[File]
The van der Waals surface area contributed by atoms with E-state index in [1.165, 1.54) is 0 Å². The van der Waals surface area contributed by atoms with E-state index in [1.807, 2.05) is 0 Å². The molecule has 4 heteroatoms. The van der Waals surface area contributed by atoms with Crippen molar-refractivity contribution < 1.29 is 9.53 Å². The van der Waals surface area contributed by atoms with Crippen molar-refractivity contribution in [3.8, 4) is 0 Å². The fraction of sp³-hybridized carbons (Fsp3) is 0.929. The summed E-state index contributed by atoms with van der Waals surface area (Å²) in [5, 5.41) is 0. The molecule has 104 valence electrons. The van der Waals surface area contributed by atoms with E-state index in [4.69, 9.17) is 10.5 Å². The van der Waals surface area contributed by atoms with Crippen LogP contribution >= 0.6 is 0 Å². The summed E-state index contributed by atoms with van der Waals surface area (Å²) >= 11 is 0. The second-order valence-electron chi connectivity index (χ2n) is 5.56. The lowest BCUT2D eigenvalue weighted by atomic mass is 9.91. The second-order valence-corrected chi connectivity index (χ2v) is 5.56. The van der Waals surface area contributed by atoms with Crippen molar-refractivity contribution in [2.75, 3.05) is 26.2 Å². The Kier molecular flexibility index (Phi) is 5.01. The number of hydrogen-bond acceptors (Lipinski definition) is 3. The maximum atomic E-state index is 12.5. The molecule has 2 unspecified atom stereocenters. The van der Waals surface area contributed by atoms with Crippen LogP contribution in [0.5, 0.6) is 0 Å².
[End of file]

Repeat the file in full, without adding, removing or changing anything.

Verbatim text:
The van der Waals surface area contributed by atoms with E-state index in [1.165, 1.54) is 0 Å². The van der Waals surface area contributed by atoms with E-state index in [1.807, 2.05) is 0 Å². The molecule has 4 heteroatoms. The van der Waals surface area contributed by atoms with Crippen molar-refractivity contribution < 1.29 is 9.53 Å². The van der Waals surface area contributed by atoms with Crippen molar-refractivity contribution in [3.8, 4) is 0 Å². The fraction of sp³-hybridized carbons (Fsp3) is 0.929. The summed E-state index contributed by atoms with van der Waals surface area (Å²) in [5, 5.41) is 0. The molecule has 104 valence electrons. The van der Waals surface area contributed by atoms with E-state index in [4.69, 9.17) is 10.5 Å². The van der Waals surface area contributed by atoms with Crippen LogP contribution >= 0.6 is 0 Å². The summed E-state index contributed by atoms with van der Waals surface area (Å²) >= 11 is 0. The second-order valence-electron chi connectivity index (χ2n) is 5.56. The lowest BCUT2D eigenvalue weighted by atomic mass is 9.91. The second-order valence-corrected chi connectivity index (χ2v) is 5.56. The van der Waals surface area contributed by atoms with Crippen molar-refractivity contribution in [2.75, 3.05) is 26.2 Å². The Kier molecular flexibility index (Phi) is 5.01. The number of hydrogen-bond acceptors (Lipinski definition) is 3. The maximum atomic E-state index is 12.5. The molecule has 2 unspecified atom stereocenters. The van der Waals surface area contributed by atoms with Crippen LogP contribution in [0.5, 0.6) is 0 Å².